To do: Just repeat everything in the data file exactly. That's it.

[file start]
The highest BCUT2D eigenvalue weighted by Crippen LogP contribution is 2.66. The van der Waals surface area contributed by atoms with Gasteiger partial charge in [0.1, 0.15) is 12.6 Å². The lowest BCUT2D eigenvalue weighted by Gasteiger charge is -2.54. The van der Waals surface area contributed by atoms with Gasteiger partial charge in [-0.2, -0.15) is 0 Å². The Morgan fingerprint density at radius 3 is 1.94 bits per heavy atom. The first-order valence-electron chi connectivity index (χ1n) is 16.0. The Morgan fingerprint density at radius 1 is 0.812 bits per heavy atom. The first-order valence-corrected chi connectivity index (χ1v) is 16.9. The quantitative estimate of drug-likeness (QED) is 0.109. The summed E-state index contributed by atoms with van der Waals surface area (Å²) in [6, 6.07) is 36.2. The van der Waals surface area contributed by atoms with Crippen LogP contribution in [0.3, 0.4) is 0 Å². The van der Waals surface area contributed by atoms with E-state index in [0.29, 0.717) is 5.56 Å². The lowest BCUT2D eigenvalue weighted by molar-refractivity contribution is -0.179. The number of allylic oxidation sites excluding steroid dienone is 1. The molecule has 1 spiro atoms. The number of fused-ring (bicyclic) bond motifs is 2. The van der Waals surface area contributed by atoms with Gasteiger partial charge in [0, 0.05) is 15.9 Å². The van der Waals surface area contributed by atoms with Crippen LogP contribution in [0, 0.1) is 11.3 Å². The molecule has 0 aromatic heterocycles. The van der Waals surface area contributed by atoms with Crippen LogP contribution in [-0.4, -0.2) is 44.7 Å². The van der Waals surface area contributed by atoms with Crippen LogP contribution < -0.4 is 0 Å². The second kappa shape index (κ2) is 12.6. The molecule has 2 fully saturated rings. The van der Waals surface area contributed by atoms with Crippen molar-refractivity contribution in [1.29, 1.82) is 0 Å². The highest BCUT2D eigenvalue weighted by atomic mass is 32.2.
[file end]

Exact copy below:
The highest BCUT2D eigenvalue weighted by Crippen LogP contribution is 2.66. The van der Waals surface area contributed by atoms with Gasteiger partial charge in [0.1, 0.15) is 12.6 Å². The lowest BCUT2D eigenvalue weighted by Gasteiger charge is -2.54. The van der Waals surface area contributed by atoms with Gasteiger partial charge in [-0.2, -0.15) is 0 Å². The Morgan fingerprint density at radius 3 is 1.94 bits per heavy atom. The first-order valence-electron chi connectivity index (χ1n) is 16.0. The Morgan fingerprint density at radius 1 is 0.812 bits per heavy atom. The first-order valence-corrected chi connectivity index (χ1v) is 16.9. The quantitative estimate of drug-likeness (QED) is 0.109. The summed E-state index contributed by atoms with van der Waals surface area (Å²) in [6, 6.07) is 36.2. The van der Waals surface area contributed by atoms with Crippen LogP contribution in [0.3, 0.4) is 0 Å². The van der Waals surface area contributed by atoms with E-state index in [0.29, 0.717) is 5.56 Å². The lowest BCUT2D eigenvalue weighted by molar-refractivity contribution is -0.179. The number of allylic oxidation sites excluding steroid dienone is 1. The molecule has 1 spiro atoms. The number of fused-ring (bicyclic) bond motifs is 2. The van der Waals surface area contributed by atoms with Gasteiger partial charge in [0, 0.05) is 15.9 Å². The van der Waals surface area contributed by atoms with Crippen LogP contribution in [0, 0.1) is 11.3 Å². The molecule has 0 aromatic heterocycles. The van der Waals surface area contributed by atoms with Crippen LogP contribution in [-0.4, -0.2) is 44.7 Å². The van der Waals surface area contributed by atoms with Crippen LogP contribution < -0.4 is 0 Å². The second kappa shape index (κ2) is 12.6. The molecule has 2 fully saturated rings. The van der Waals surface area contributed by atoms with Crippen molar-refractivity contribution in [1.29, 1.82) is 0 Å². The highest BCUT2D eigenvalue weighted by atomic mass is 32.2.